Heart rate and heart rate variability in multiparous dairy cows with unassisted calvings in the periparturient period

L. Kovács, J. Tozsér, F. L. Kézér, F. Ruff, M. Aubin-Wodala, E. Albert, A. Choukeir, Z. Szelényi, O. Szenci

Research output: Contribution to journalArticle

15 Citations (Scopus)

Abstract

Behavioural changes before calving can be monitored on farms; however, predicting the onset of calving is sometimes difficult based only on clinical signs. Heart rate (HR) and heart rate variability (HRV) as non-invasive measures of autonomic nervous system (ANS) activity were investigated in Holstein-Friesian cows (N=20) with unassisted calvings in the periparturient period to predict the onset of calving and assess the stress associated with calving. R-R-intervals were analysed in 5-min time windows during the following three main periods of measurement: 1) between 0 and 96h before the onset of calving restlessness (prepartum period); 2) during four stages of calving: (I) early first stage; between the onset of calving restlessness and the first abdominal contractions; (II) late first stage (between the first abdominal contractions and the appearance of the amniotic sac); (III) early second stage (between the appearance of the amniotic sac and the appearance of the foetal hooves); (IV) late second stage (between the appearance of the foetal hooves and delivery of the calf), and 3) over 48h following calving (postpartum period). Data collected between 72 and 96h before calving restlessness was used as baseline. Besides HR, Poincaré measures [standard deviation 1 (SD1) and 2 (SD2) and SD2/SD1 ratio], the root mean square of successive differences (RMSSD) in R-R intervals, the high-frequency (HF) component of HRV and the ratio between the low-frequency (LF) and the HF components (LF/HF ratio) were calculated. Heart rate increased only following the onset of the behavioural signs, peaked before delivery of the calf, then decreased immediately after calving. Parasympathetic indices of HRV (RMSSD, HFnorm and SD1) decreased, whereas sympathovagal indices (LF/HF ratio and SD2/SD1 ratio) increased significantly from baseline between 12 and 24 before the onset of calving restlessness. The same pattern was observed between 0 and 1h before calving restlessness. Following the onset of behavioural signs, parasympathetic activity increased gradually with a parallel shift in sympathovagal balance towards parasympathetic tone, which was possibly a consequence of oxytocin release, which induces an increase in vagus nerve activity. Parasympathetic activity decreased rapidly between 0 and 0.5h following calving and was lower than measured during all other stages of the study, while sympathetic activity peaked during this stage and was higher than measured during any other stages. Between 0 and 4h after calving vagal tone was lower than baseline, whereas sympathovagal balance was higher, reflecting a prolonged physiological challenge caused by calving. Vagal activity decreased, whereas sympathovagal balance shifted towards sympathetic tone with increased live body weight of the calf during the late second stage of calving, suggesting higher levels of stress associated with the higher body weight of calves. All HRV indices, measured either at the late second stage of calving and between 12 and 24h after calving, were affected by the duration of calving. Our results indicate that ANS activity measured by HRV indices is a more immediate indicator of the onset of calving than behaviour or HR, as it changed earlier than when restlessness or elevation in HR could be observed. However, because of the possible effects of other physiological mechanisms (e.g. oxytocin release) on ANS activity it seems to be difficult to measure stress associated with calving by means of HRV between the onset of calving restlessness and delivery. Further research is needed to enable more precise interpretation of the prepartum changes in HR and HRV in dairy cattle.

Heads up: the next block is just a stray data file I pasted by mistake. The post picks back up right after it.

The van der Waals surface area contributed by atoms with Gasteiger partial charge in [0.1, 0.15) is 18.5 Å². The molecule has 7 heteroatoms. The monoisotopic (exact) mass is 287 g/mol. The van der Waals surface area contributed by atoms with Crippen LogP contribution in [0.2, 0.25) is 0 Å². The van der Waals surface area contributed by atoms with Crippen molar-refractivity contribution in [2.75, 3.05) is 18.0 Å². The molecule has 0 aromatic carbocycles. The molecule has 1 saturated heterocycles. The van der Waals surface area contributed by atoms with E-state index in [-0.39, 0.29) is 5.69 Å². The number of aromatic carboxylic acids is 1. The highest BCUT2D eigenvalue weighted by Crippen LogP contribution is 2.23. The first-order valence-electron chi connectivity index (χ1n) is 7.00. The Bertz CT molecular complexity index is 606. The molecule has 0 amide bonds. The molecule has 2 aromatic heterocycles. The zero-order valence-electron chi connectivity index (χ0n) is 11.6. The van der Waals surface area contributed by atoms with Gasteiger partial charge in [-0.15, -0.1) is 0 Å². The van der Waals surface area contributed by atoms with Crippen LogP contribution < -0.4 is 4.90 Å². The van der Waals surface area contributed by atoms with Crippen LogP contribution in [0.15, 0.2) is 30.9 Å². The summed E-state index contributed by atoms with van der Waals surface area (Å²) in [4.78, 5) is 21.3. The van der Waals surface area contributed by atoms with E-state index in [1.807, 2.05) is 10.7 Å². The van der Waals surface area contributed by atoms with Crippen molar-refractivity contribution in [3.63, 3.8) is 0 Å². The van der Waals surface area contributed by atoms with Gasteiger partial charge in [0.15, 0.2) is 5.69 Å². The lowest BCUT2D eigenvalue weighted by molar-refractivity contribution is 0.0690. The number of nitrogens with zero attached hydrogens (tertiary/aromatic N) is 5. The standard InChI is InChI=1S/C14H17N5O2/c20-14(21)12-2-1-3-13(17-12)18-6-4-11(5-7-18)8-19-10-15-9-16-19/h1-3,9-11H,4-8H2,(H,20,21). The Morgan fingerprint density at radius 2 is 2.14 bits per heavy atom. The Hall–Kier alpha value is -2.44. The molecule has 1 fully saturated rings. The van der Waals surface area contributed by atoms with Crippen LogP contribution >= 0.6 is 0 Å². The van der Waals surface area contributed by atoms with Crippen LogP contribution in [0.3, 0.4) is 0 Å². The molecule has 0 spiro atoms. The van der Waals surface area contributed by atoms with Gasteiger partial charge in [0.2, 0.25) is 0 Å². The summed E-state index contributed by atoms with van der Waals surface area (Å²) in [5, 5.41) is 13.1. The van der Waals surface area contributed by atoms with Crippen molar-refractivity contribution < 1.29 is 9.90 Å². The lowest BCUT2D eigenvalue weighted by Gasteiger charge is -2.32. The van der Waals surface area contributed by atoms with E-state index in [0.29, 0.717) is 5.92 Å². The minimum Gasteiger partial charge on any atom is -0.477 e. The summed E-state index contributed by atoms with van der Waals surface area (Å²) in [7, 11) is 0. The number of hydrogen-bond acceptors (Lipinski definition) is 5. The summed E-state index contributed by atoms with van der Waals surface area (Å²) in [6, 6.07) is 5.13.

Original languageEnglish
Pages (from-to)281-289
Number of pages9
JournalPhysiology and Behavior
Volume139
DOIs
Publication statusPublished - Feb 1 2015

Fingerprint

Heart Rate
Psychomotor Agitation
Autonomic Nervous System
Hoof and Claw
Oxytocin
Dairy
Body Weight
Onset
Vagus Nerve
Postpartum Period
Deviation

Keywords

  • Behaviour
  • Dairy cows
  • Heart rate
  • Heart rate variability
  • Unassisted calving

ASJC Scopus subject areas

  • Behavioral Neuroscience
  • Experimental and Cognitive Psychology
  • Philosophy
  • Medicine(all)

Cite this

Heart rate and heart rate variability in multiparous dairy cows with unassisted calvings in the periparturient period. / Kovács, L.; Tozsér, J.; Kézér, F. L.; Ruff, F.; Aubin-Wodala, M.; Albert, E.; Choukeir, A.; Szelényi, Z.; Szenci, O.

In: Physiology and Behavior, Vol. 139, 01.02.2015, p. 281-289.

Research output: Contribution to journalArticle

Kovács, L, Tozsér, J, Kézér, FL, Ruff, F, Aubin-Wodala, M, Albert, E, Choukeir, A, Szelényi, Z & Szenci, O 2015, 'Heart rate and heart rate variability in multiparous dairy cows with unassisted calvings in the periparturient period', Physiology and Behavior, vol. 139, pp. 281-289. https://doi.org/10.1016/j.physbeh.2014.11.039
Kovács, L. ; Tozsér, J. ; Kézér, F. L. ; Ruff, F. ; Aubin-Wodala, M. ; Albert, E. ; Choukeir, A. ; Szelényi, Z. ; Szenci, O. / Heart rate and heart rate variability in multiparous dairy cows with unassisted calvings in the periparturient period. In: Physiology and Behavior. 2015 ; Vol. 139. pp. 281-289.
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